Bound and Gagged in Hollywood: Edward L. Hartmann, Screenwriter and Producer
Bound and Gagged in Hollywood: Edward L. Hartmann, Screenwriter and Producer
Brand: Scarecrow Press

Bound and Gagged in Hollywood: Edward L. Hartmann, Screenwriter and Producer

  • Publish Date: 2006-06-02
  • Binding: Paperback
  • Author: Donald W. McCaffrey

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Edmund Hartmann arrived in Hollywood as a contract screenwriter in the early 1930s, and by the next decade had become producer of his own screenplays for Universal. He oversaw feature films for such diverse talents as John Carradine, Eve Arden, Jane Russell, Basil Rathbone, Hedy Lamarr, Victor McLaglen, Bob Cummings, Don Ameche, Ann Miller, Jackie Cooper, and Joan Fontaine. He could handle almost all types of cinema: mysteries, social dramas, fantasies, and westerns. But it was his facility for comedy for which Hartmann will be best remembered. He wrote seven comedies for Bob Hope, three for Lucille Ball, and worked with both Abbott and Costello and the vaudeville comedy team of Olson and Johnson. Ultimately, Hartmann made his greatest mark on television, where he oversaw two major hits of the 1960s, the long-running My Three Sons, with Fred MacMurray, and Family Affair, starring Brian Keith.

In Bound and Gagged in Hollywood: Edmund Hartmann, Screenwriter and Producer, author and film scholar Donald W. McCaffrey looks over the long and varied career of this talented man. Drawing on more than fifty interviews, McCaffrey creates a profile of a man whose success in film extended to television triumphs. The book also covers Hartmann's tenure as president of the Western branch of the Writers Guild in the 1950s, as he and his fellow screenwriters endured investigations by the House Un-American Activities committee. As writer and producer for CBS and ABC in the 1960s, Hartmann was bound by contracts that favored the production companies. Despite many years working on four situation television comedies, he never received residual royalties.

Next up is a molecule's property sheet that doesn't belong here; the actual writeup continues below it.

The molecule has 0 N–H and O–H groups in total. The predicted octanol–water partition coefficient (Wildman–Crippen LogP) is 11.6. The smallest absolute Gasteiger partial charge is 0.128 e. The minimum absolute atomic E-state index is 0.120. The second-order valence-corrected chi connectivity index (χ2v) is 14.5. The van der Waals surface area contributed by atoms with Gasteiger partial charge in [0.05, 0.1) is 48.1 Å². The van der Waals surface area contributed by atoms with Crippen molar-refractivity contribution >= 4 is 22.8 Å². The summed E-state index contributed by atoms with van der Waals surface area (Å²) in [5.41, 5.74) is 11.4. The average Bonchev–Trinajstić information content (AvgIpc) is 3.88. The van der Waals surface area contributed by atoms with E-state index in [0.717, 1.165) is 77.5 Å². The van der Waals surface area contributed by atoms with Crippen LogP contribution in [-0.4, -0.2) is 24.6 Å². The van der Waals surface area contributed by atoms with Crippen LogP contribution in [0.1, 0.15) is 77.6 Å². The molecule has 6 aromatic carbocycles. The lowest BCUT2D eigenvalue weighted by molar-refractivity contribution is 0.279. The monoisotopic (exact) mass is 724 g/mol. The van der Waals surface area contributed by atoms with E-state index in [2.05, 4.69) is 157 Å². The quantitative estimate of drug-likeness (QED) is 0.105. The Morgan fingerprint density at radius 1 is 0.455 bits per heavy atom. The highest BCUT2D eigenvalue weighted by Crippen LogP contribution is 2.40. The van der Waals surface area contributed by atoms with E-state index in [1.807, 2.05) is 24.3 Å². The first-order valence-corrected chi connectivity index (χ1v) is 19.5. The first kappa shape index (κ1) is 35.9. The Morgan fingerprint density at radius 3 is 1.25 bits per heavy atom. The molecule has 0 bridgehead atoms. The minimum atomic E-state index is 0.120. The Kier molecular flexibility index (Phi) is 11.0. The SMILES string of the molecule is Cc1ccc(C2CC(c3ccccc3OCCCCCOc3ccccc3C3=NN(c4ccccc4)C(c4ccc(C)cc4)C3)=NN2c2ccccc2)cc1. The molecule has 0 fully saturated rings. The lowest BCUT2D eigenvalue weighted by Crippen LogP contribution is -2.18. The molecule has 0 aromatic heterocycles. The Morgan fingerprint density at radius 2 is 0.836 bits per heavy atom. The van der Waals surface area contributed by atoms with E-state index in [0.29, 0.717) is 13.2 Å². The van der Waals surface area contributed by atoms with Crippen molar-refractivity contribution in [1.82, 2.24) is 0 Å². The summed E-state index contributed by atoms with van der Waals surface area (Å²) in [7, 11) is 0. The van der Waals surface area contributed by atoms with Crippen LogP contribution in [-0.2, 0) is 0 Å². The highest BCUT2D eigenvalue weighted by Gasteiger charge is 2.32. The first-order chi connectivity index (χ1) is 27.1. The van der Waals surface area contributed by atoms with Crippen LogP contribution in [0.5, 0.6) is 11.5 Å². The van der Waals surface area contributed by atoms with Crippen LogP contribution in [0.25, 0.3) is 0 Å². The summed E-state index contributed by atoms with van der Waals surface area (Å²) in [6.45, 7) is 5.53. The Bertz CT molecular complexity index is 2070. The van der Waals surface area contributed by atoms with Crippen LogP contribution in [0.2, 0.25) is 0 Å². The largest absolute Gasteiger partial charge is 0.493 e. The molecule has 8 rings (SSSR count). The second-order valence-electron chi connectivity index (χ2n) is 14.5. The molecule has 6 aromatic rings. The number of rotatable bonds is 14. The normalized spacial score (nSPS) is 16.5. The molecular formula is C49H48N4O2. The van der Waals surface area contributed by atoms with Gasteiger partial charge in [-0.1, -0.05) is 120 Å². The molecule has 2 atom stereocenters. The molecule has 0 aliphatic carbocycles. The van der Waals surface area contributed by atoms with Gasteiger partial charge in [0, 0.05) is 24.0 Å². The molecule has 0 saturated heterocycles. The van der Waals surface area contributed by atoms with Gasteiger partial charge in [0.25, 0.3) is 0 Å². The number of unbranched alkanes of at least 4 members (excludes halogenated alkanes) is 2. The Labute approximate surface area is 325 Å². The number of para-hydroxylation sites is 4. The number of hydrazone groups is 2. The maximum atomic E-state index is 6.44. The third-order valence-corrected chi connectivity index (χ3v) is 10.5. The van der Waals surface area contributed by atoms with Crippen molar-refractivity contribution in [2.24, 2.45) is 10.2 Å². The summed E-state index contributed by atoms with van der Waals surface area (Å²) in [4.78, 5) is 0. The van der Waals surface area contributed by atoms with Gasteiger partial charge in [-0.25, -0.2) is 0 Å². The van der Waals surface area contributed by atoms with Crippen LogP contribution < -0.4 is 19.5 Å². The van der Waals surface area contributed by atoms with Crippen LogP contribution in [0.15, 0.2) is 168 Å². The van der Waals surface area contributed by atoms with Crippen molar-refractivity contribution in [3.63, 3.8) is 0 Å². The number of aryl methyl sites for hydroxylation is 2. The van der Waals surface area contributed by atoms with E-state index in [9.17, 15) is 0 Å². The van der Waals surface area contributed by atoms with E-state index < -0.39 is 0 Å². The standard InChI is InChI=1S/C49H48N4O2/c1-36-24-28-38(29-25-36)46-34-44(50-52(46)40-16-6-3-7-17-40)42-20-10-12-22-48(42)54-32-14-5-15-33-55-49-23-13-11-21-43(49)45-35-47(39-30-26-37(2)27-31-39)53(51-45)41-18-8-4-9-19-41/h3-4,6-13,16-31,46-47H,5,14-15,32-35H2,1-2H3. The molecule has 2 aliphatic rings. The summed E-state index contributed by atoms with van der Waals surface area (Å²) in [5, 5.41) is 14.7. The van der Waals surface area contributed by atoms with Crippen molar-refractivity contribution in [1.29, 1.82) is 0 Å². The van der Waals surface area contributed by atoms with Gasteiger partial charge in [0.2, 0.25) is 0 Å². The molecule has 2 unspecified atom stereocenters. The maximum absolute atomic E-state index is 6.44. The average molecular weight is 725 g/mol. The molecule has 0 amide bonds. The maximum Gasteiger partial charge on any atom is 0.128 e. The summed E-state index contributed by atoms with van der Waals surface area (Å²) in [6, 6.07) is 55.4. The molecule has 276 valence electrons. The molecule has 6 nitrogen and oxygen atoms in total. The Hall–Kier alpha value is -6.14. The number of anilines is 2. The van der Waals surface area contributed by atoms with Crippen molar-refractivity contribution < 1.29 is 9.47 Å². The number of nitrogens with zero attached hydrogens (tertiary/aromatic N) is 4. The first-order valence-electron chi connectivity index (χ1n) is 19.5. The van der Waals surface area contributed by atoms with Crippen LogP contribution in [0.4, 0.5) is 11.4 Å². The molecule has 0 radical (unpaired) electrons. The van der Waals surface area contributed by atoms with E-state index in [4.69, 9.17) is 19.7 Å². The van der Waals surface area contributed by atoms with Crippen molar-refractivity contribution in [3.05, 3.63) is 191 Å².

In this intimate portrait, McCaffrey provides an analysis of Hartmann's work on both the large and small screens, covering a span of more than forty years. Hartmann himself, a raconteur of the first order, adds spice to the narrative with anecdotes and an insider's view of the creative process. This book is a fitting tribute to a man whose legacy lives on

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